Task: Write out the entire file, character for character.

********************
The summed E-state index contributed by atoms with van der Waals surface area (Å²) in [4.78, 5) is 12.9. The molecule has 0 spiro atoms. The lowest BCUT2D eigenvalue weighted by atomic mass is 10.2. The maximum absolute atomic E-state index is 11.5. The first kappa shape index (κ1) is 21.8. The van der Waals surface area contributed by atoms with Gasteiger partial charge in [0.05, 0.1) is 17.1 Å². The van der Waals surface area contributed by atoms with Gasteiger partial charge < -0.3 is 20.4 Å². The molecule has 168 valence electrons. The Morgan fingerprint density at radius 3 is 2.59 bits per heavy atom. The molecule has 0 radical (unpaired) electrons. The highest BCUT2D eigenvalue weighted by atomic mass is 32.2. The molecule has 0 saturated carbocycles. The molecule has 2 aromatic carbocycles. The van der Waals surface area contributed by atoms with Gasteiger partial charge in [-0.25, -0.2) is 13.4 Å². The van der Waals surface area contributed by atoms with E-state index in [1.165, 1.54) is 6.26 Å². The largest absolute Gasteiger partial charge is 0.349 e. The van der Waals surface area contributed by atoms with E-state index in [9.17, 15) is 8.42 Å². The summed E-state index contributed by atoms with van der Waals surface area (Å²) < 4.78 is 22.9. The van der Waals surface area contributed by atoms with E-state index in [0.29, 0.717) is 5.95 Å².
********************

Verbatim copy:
The summed E-state index contributed by atoms with van der Waals surface area (Å²) in [4.78, 5) is 12.9. The molecule has 0 spiro atoms. The lowest BCUT2D eigenvalue weighted by atomic mass is 10.2. The maximum absolute atomic E-state index is 11.5. The first kappa shape index (κ1) is 21.8. The van der Waals surface area contributed by atoms with Gasteiger partial charge in [0.05, 0.1) is 17.1 Å². The van der Waals surface area contributed by atoms with Gasteiger partial charge < -0.3 is 20.4 Å². The molecule has 168 valence electrons. The Morgan fingerprint density at radius 3 is 2.59 bits per heavy atom. The molecule has 0 radical (unpaired) electrons. The highest BCUT2D eigenvalue weighted by atomic mass is 32.2. The molecule has 0 saturated carbocycles. The molecule has 2 aromatic carbocycles. The van der Waals surface area contributed by atoms with Gasteiger partial charge in [-0.25, -0.2) is 13.4 Å². The van der Waals surface area contributed by atoms with E-state index in [1.165, 1.54) is 6.26 Å². The largest absolute Gasteiger partial charge is 0.349 e. The van der Waals surface area contributed by atoms with E-state index in [9.17, 15) is 8.42 Å². The summed E-state index contributed by atoms with van der Waals surface area (Å²) < 4.78 is 22.9. The van der Waals surface area contributed by atoms with E-state index in [0.29, 0.717) is 5.95 Å².